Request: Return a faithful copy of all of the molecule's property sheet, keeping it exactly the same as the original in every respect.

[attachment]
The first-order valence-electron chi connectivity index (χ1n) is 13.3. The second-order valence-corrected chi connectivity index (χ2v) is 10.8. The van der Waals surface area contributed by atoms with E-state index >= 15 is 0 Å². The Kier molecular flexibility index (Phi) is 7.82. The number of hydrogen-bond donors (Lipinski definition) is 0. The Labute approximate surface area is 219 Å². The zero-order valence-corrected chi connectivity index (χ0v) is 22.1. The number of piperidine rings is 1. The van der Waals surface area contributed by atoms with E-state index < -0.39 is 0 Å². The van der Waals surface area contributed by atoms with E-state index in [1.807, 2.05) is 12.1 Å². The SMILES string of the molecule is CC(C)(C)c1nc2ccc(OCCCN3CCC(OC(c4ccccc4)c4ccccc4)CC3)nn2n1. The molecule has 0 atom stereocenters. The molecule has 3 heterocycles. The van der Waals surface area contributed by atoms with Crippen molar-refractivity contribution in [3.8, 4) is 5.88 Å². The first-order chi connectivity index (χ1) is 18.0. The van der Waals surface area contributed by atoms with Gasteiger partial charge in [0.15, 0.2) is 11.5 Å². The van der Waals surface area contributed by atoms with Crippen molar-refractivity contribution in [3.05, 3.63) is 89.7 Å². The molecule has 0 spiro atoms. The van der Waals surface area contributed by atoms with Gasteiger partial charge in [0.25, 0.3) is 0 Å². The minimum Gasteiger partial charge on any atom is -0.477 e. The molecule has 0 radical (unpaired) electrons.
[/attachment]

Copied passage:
The first-order valence-electron chi connectivity index (χ1n) is 13.3. The second-order valence-corrected chi connectivity index (χ2v) is 10.8. The van der Waals surface area contributed by atoms with E-state index >= 15 is 0 Å². The Kier molecular flexibility index (Phi) is 7.82. The number of hydrogen-bond donors (Lipinski definition) is 0. The Labute approximate surface area is 219 Å². The zero-order valence-corrected chi connectivity index (χ0v) is 22.1. The number of piperidine rings is 1. The van der Waals surface area contributed by atoms with E-state index < -0.39 is 0 Å². The van der Waals surface area contributed by atoms with E-state index in [1.807, 2.05) is 12.1 Å². The SMILES string of the molecule is CC(C)(C)c1nc2ccc(OCCCN3CCC(OC(c4ccccc4)c4ccccc4)CC3)nn2n1. The molecule has 0 atom stereocenters. The molecule has 3 heterocycles. The van der Waals surface area contributed by atoms with Crippen molar-refractivity contribution in [3.8, 4) is 5.88 Å². The first-order chi connectivity index (χ1) is 18.0. The van der Waals surface area contributed by atoms with Gasteiger partial charge in [0.15, 0.2) is 11.5 Å². The van der Waals surface area contributed by atoms with Crippen molar-refractivity contribution in [3.05, 3.63) is 89.7 Å². The molecule has 0 spiro atoms. The van der Waals surface area contributed by atoms with Gasteiger partial charge in [0.25, 0.3) is 0 Å². The minimum Gasteiger partial charge on any atom is -0.477 e. The molecule has 0 radical (unpaired) electrons.